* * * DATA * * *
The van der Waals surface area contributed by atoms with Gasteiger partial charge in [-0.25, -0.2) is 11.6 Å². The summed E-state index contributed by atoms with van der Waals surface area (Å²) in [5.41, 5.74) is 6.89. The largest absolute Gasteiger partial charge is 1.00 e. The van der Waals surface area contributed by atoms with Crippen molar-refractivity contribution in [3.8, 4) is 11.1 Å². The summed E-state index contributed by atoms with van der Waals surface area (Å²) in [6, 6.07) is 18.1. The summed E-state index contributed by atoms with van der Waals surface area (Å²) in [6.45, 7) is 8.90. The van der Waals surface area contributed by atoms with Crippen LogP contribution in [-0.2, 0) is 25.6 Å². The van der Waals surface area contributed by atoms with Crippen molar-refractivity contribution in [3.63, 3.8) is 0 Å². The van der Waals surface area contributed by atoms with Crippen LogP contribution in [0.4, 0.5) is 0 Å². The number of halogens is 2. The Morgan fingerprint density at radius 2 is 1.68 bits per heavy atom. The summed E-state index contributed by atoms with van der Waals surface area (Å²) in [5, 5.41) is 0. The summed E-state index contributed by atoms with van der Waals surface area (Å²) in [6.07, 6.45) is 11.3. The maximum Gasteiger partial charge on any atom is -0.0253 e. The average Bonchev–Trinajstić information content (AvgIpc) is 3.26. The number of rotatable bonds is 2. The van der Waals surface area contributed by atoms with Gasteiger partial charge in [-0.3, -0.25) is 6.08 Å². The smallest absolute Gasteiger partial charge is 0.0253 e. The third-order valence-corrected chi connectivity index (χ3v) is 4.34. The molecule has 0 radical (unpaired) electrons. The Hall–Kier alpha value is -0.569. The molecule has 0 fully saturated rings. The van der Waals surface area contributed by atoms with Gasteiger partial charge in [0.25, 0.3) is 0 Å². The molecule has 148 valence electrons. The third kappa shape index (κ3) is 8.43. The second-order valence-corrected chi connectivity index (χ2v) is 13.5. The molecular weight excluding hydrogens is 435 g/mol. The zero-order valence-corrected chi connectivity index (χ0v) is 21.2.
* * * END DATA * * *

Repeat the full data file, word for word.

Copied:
The van der Waals surface area contributed by atoms with Gasteiger partial charge in [-0.25, -0.2) is 11.6 Å². The summed E-state index contributed by atoms with van der Waals surface area (Å²) in [5.41, 5.74) is 6.89. The largest absolute Gasteiger partial charge is 1.00 e. The van der Waals surface area contributed by atoms with Crippen molar-refractivity contribution in [3.8, 4) is 11.1 Å². The summed E-state index contributed by atoms with van der Waals surface area (Å²) in [6, 6.07) is 18.1. The summed E-state index contributed by atoms with van der Waals surface area (Å²) in [6.45, 7) is 8.90. The van der Waals surface area contributed by atoms with Crippen LogP contribution in [-0.2, 0) is 25.6 Å². The van der Waals surface area contributed by atoms with Crippen molar-refractivity contribution in [3.63, 3.8) is 0 Å². The van der Waals surface area contributed by atoms with Crippen LogP contribution in [0.4, 0.5) is 0 Å². The number of halogens is 2. The Morgan fingerprint density at radius 2 is 1.68 bits per heavy atom. The summed E-state index contributed by atoms with van der Waals surface area (Å²) in [5, 5.41) is 0. The summed E-state index contributed by atoms with van der Waals surface area (Å²) in [6.07, 6.45) is 11.3. The maximum Gasteiger partial charge on any atom is -0.0253 e. The average Bonchev–Trinajstić information content (AvgIpc) is 3.26. The number of rotatable bonds is 2. The van der Waals surface area contributed by atoms with Gasteiger partial charge in [-0.3, -0.25) is 6.08 Å². The smallest absolute Gasteiger partial charge is 0.0253 e. The third-order valence-corrected chi connectivity index (χ3v) is 4.34. The molecule has 0 radical (unpaired) electrons. The Hall–Kier alpha value is -0.569. The molecule has 0 fully saturated rings. The van der Waals surface area contributed by atoms with Gasteiger partial charge in [0.25, 0.3) is 0 Å². The molecule has 148 valence electrons. The third kappa shape index (κ3) is 8.43. The second-order valence-corrected chi connectivity index (χ2v) is 13.5. The molecular weight excluding hydrogens is 435 g/mol. The zero-order valence-corrected chi connectivity index (χ0v) is 21.2.